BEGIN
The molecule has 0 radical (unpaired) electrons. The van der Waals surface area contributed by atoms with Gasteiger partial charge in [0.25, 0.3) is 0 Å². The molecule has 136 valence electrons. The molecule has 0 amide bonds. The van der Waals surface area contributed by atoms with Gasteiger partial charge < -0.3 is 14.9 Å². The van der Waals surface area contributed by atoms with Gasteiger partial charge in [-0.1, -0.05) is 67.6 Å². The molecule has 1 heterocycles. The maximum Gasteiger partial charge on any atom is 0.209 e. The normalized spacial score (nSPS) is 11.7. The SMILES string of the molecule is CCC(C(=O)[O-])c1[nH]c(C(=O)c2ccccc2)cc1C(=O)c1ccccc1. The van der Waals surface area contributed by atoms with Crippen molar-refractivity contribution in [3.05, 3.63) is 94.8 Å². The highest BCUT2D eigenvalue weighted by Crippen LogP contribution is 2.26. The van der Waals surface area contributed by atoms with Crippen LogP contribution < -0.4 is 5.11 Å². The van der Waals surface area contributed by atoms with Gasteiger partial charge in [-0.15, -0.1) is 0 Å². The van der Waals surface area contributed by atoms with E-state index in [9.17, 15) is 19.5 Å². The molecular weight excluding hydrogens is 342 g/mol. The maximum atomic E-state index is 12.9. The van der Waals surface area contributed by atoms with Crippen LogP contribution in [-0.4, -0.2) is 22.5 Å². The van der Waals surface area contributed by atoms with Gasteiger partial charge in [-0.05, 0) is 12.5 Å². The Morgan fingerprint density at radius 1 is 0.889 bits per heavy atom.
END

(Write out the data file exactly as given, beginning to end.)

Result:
The molecule has 0 radical (unpaired) electrons. The van der Waals surface area contributed by atoms with Gasteiger partial charge in [0.25, 0.3) is 0 Å². The molecule has 136 valence electrons. The molecule has 0 amide bonds. The van der Waals surface area contributed by atoms with Gasteiger partial charge < -0.3 is 14.9 Å². The van der Waals surface area contributed by atoms with Gasteiger partial charge in [-0.1, -0.05) is 67.6 Å². The molecule has 1 heterocycles. The maximum Gasteiger partial charge on any atom is 0.209 e. The normalized spacial score (nSPS) is 11.7. The SMILES string of the molecule is CCC(C(=O)[O-])c1[nH]c(C(=O)c2ccccc2)cc1C(=O)c1ccccc1. The van der Waals surface area contributed by atoms with Crippen molar-refractivity contribution in [3.05, 3.63) is 94.8 Å². The highest BCUT2D eigenvalue weighted by Crippen LogP contribution is 2.26. The van der Waals surface area contributed by atoms with Crippen LogP contribution < -0.4 is 5.11 Å². The van der Waals surface area contributed by atoms with Gasteiger partial charge in [-0.15, -0.1) is 0 Å². The van der Waals surface area contributed by atoms with E-state index in [9.17, 15) is 19.5 Å². The molecular weight excluding hydrogens is 342 g/mol. The maximum atomic E-state index is 12.9. The van der Waals surface area contributed by atoms with Crippen LogP contribution in [-0.4, -0.2) is 22.5 Å². The van der Waals surface area contributed by atoms with Gasteiger partial charge in [-0.05, 0) is 12.5 Å². The Morgan fingerprint density at radius 1 is 0.889 bits per heavy atom.